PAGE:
Showing posts from June, 2017

English Language and English Law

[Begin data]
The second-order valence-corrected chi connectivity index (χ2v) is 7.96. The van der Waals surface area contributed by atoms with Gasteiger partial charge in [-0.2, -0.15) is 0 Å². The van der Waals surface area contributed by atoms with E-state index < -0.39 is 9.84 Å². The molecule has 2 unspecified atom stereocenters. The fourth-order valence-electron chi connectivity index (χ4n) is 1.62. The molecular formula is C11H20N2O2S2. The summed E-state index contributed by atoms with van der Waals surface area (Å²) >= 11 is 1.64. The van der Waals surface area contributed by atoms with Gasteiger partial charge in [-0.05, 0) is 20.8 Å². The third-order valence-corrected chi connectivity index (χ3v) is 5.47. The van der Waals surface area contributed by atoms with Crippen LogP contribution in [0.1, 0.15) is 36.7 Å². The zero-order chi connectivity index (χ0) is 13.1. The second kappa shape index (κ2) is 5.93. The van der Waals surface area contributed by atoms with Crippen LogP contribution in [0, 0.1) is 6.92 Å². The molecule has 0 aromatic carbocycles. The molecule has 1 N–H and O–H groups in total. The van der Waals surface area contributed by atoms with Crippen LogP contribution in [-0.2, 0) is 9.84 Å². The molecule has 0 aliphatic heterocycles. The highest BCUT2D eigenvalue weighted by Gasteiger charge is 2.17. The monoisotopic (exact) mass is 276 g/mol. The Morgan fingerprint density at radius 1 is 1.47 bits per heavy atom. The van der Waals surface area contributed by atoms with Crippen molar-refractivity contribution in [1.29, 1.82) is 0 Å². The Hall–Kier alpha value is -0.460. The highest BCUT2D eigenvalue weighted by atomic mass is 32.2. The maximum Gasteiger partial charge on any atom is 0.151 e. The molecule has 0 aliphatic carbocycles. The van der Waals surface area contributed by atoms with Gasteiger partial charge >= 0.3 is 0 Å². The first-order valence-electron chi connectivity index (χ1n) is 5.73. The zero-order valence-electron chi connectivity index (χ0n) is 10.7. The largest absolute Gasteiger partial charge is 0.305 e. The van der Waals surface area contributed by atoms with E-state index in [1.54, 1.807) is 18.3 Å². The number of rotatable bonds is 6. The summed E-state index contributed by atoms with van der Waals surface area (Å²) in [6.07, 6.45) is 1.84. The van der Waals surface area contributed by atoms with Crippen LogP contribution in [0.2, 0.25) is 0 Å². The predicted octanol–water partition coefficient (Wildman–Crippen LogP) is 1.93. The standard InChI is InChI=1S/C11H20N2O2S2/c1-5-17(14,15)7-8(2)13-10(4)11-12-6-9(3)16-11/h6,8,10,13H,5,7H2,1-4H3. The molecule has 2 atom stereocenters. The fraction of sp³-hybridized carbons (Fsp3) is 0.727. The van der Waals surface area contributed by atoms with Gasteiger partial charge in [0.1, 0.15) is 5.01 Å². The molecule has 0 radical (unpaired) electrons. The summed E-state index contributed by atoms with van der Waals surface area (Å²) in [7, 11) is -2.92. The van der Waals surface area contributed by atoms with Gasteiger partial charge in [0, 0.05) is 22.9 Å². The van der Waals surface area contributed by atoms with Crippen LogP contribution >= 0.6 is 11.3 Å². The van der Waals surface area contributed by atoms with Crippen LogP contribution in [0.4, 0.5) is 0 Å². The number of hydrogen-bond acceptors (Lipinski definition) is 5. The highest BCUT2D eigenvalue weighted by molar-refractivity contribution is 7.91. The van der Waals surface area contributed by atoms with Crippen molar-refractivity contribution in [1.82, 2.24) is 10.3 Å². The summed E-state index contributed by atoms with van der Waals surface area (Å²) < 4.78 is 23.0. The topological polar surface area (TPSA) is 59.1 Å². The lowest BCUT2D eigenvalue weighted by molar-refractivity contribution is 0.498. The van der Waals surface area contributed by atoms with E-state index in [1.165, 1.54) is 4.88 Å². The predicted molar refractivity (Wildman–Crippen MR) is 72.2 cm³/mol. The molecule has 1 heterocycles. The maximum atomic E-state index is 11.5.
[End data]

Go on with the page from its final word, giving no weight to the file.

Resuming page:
I doubt whether anybody penning his or her ‘last will and testament’ ever considered why he or she was not simply making a will. It is probably attributed to long-standing usage, and therefore any innovation such as (horror!) omitting the ‘and testament’ might create some ambiguity, or, even worse, an incorrigible legal defect resulting in a family feud lasting generations. Lawyers probably encouraged this kind of thinking so that ordinary people (that is, their paying clients) understood that the lawyer was a real professional and his ways might be questioned only at considerable personal risk. In fact the explanation is quite mundane and relatively sensible. ‘Will’ is Anglo-Saxon or Old English for the same thing as the Norman-French-derived ‘testament’. In both cases the word simply means a legal document disposing of one’s property on death. Legal drafters were sensitive to possibly different nuances of these two words. After all I ‘will’ this article into existence (an inte